A quick guide to website images

A woman's hands typing on a laptop. The screen shows a gallery of photos

Photos and other website images tend to be a breaking point on many web pages and involve a lot of misunderstandings. Often this is because what is optimal for your website differs from what is preferable for print. With the current state of widely varying screen sizes and resolutions, as well as the varying quality of mobile/wifi/fibre internet connections, images can greatly alter page load times.

Common Issues


Something to keep in mind is that, whenever someone visits your website, they are actually downloading every photo to temporary files on their computers/devices. They don’t keep all of the images they download, of course, but this downloading of media does affect your website’s bandwidth and page load times (more on that later). This is where resolution and file size really become important. On websites, it’s best to start with a reasonably large, high resolution photo. Then, depending on the placement within your site, the photo should be scaled, perfectly, to fit the space it will be occupying.

Many people new to working with websites make the mistake of thinking that the image should be shrunk to fit its niche using the HTML or CSS of the website. The trouble here is that your image will take a long time to load within the space it is occupying, but won’t actually appear any more clearly than an image the proper size.

Images will look a lot nicer if they are scaled down from a higher resolution, rather than if they begin as a low res image. That said, the images don’t need to begin in a raw image file format or incredibly high resolution. We are not creating billboards. Computer screen resolutions larger than 2560 ⨉ 1600 are extremely rare. Including photos on your website that are that size or larger can actually be harmful in terms of the experience users have while visiting your website — especially if they are being squished into a 300 ⨉ 200 space.

Dimensions and cropping

It is also important to keep in mind the dimensions you are working with. Most cameras and, therefore, stock photos have a 6:4 aspect ratio. This means that common dimensions of images will be something like, 4500 ⨉ 3000 or 3600 ⨉ 2400 or 2400 ⨉ 1600. If you want to take an image with those dimensions and place it in a tall, narrow spot on your website or in a wide but short image banner on your landing page, the image will need to be cropped — sometimes dramatically. Some hero or banner images only have a height of around 300–400 pixels but have widths of 900–1000 pixels (to fit nicely on a widescreen). This means that the dimensions of your 6:4 photo will lose up to half its height, after cropping. When you are scouting for photos for your hero or banner images, look for images that can handle losing a lot of height but still maintain the focal point of the photo.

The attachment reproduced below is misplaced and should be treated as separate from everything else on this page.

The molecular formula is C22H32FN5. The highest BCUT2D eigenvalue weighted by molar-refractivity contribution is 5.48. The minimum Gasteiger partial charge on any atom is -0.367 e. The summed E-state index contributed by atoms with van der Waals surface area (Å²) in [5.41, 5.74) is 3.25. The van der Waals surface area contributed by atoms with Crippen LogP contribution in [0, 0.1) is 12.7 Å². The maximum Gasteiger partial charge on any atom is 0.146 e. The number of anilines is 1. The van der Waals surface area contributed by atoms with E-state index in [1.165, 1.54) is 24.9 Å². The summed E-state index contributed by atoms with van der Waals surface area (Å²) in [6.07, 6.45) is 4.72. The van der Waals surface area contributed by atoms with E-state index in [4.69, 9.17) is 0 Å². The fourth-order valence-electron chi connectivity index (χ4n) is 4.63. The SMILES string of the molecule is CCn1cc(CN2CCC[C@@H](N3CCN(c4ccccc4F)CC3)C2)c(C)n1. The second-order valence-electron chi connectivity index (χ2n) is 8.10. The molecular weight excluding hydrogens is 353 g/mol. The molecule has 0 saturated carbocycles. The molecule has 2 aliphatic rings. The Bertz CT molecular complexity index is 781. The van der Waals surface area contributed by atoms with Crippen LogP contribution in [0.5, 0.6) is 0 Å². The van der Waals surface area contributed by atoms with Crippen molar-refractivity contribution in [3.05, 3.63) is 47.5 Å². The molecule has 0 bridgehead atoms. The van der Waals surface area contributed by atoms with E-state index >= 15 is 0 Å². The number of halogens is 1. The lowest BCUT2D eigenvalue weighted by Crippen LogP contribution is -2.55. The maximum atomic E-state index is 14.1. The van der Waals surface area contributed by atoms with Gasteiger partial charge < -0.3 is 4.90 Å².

The image on the left would not fit well on a 1000 ⨉ 400 banner. The image on the right would fit much better.


Sometimes this can be dealt with by cleverly adding text to one side of an image to preserve the aspect ratio of the photo area but still have it fit in the banner. However, it is really tricky to do this in a way that isn’t noticeably fudging with the size. Let your designer/developer help you choose photos.

It’s a really wonderful thing having lovely, artistic, high quality photos on your website. It would be awful if photographers stopped taking them because they couldn’t afford to make a living doing that as a career.

Unless you are a photographer yourself, it is important to respect the licenses from photographers and pay them fairly for the photos you want to use on your website. Photography is an art form and getting that perfect lens flare through the trees in the birch forest or the scenic vista of clouds off the mountain ledge is not easy to do.

It’s also important, however, to not waste your money on photos that don’t fit or won’t work well in your website design. Work with your web designer when selecting your website photos to make sure they will complement the design. It may be a good idea to have you or your developer select a variety of photos and then choose the ones that are the best fit. Once you’ve narrowed the selection down to the perfect set of photos, don’t forget to fairly compensate the photographer.

Size and page load times

Photos are rarely the only images on your website. Most website also have a selection of background images, buttons and icons. It may look stunning to have multiple layers of high resolution backgrounds on your website but the impact on your website’s load times will be devastating. You may think that no one has dial-up internet anymore, and with high speed fibre connections, even large websites can be loaded in seconds. Although that is generally true, these days we aren’t only talking about computers plugged into modems directly. We also need to consider smartphones and tablets on cell network plans with limited data. Browsing to a site with large images and hi-res backgrounds can be costly.

There are ways to compress backgrounds to keep your page load times down. It’s important to work with your web developer to plan for the best design for both you and visitors to your website.